How long does it take to drive the Transfagarasan?
Three hours is a good estimate for the stretch of the road we just mentioned (the 60 miles long bit). However, there are some great stops along the way. At least two of them justify getting out of the car for at least 15 minutes, possibly longer.
Also, on a busy weekend or holiday, you should allow for longer driving times. There are no bypass lanes along this road (except for the very northern part) and taking over can be very dangerous. You may need to drive slowly behind other cars, so don’t be pressed for time.
All in all, I think 4-5 hours would be a good time frame for driving this road.
When is the Transfagarasan road open?
The Transfagarasan is a mountain pass in Europe so naturally, it gets snow during winter time. The Romanian road authorities close the road for traffic between November 1st and July 1st. Those are the official dates. If they’re getting snow earlier than expected, they’ll close earlier. If the road is clear and the weather is good, they may open earlier in June.
How to find out if the Transfagarasan is actually open?
- Use Chrome browser to go to this page.
- Right click on the page and choose “translate to English”
- Search the page for “DN 7 (Pitesti – Rm. Valcea)”
That would give you the current road status.
Is driving the Transfagarasan dangerous?
The Transfagarasan is as safe to drive as any other mountain road. If you’re not used to mountain driving, it could be a “white knuckles” sort of experience. Lots of switchbacks and curves, so you have to keep your hands on the steering wheel and your eyes on the road.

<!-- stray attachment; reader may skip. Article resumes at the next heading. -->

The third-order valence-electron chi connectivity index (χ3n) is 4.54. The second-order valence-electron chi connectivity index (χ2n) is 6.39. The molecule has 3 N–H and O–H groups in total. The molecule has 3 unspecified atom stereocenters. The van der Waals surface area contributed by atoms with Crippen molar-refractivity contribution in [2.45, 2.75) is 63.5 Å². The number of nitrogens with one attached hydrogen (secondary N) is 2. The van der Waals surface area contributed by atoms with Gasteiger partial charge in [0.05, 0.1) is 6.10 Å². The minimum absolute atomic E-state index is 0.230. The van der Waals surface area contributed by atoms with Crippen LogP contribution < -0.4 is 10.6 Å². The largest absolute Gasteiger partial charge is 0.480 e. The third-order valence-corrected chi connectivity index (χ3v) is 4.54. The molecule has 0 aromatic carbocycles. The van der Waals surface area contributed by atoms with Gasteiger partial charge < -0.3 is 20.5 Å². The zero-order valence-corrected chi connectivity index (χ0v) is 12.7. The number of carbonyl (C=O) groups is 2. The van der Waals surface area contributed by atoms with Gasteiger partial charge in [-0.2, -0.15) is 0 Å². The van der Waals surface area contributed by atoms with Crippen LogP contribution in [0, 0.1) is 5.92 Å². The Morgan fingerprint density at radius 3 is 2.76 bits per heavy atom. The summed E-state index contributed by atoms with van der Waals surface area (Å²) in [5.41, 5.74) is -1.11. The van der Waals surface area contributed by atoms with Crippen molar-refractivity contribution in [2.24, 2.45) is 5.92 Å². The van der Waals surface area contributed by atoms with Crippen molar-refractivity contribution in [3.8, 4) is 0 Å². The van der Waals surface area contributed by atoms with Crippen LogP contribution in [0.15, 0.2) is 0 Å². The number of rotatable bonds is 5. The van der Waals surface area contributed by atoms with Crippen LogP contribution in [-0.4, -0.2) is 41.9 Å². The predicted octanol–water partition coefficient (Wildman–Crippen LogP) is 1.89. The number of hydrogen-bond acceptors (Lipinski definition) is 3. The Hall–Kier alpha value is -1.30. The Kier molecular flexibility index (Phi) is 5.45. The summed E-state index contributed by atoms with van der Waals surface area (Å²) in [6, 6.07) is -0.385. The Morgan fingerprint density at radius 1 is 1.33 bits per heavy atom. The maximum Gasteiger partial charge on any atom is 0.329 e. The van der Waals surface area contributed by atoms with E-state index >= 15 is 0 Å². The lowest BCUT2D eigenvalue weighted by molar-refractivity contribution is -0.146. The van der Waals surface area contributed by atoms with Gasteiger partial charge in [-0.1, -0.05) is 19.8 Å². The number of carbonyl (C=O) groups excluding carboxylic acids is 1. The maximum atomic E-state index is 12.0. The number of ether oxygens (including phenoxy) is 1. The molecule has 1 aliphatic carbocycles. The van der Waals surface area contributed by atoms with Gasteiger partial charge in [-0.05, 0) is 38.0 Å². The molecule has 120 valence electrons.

Unfortunately, the road seems to attract a lot of sports car. Some of these drivers seem to think they’re Jeremy Clarkson himself, trying to drive as fast as they can along the curves. On the plus side, at least they’re fast and don’t block your way.
All in all, the road didn’t feel particularly unsafe to me. It actually felt safer than driving on some Romanian roads. At least on the Transfagarasan people drive more slowly. On other roads, it seemed like Romanian drivers just hit the pedal and take over your vehicle, with utter and total disregard for road conditions.
Which way to go along the Transfagarasan road?
Southbound or northbound, that is the question.
Our flights were to and from Bucharest. My first plan was to spend our first few days in the Transylvania area and then drive along the Transfagarasan, from north to south, on our way back to Bucharest.
Then I noticed that would mean driving the highway on a Sunday.
So, I changed the plan and we drove the Transfagarasan on our second day in Romania, and then spent the rest of our trip in Transylvania, before returning to Bucharest.
As far as I could see, it really doesn’t matter whether you drive the Transfagarasan Highway from north to south or from south to north. Just see how the drive works within your overall itinerary and decide by that.
What to see along the road
If you’re driving and sightseeing, there are four recommended stops along the way. If you’re a hiker, then there are plenty more. You could literally spend weeks hiking in the Fagaras mountains, staying in the guest houses along the road.
For the purposes of this post, I’ll focus on the points of interest for those driving along the road.
1. Poenari Citadel
Also known as the Poenari Castle, these are the ruins of an impressive 13th-century castle, located at the top of one of the mountains near the road. You can actually climb all the way up to the castle if you’re up to traversing the 1480 concrete steps. We didn’t so I only have photographs of the castle from the road.
The castle belonged to none other than Vlad Tepes, aka Vlad the Impaler, aka Dracula. If you want to stick around for a day or two and do some hiking, there’s a Dracula campground near the road. I think this was the first Dracula-themed thing we saw during our trip, but most certainly not the last one! A clear sign that we were in Transylvania!
2. Vidraru Dam
Just north of the citadel, you’ll drive through a tunnel which will get you to Vidraru Dam. This impressive concrete dam is 166 meters high and over 330 meters long. It was built in the 1960’s to generate more electricity for the region. Today, you can – and should – stop your car next to the dam and walk along it. It’s totally beautiful!
The river flooded the northern side of the dam, creating a gorgeous new lake, nestled between the Carpathian mountains.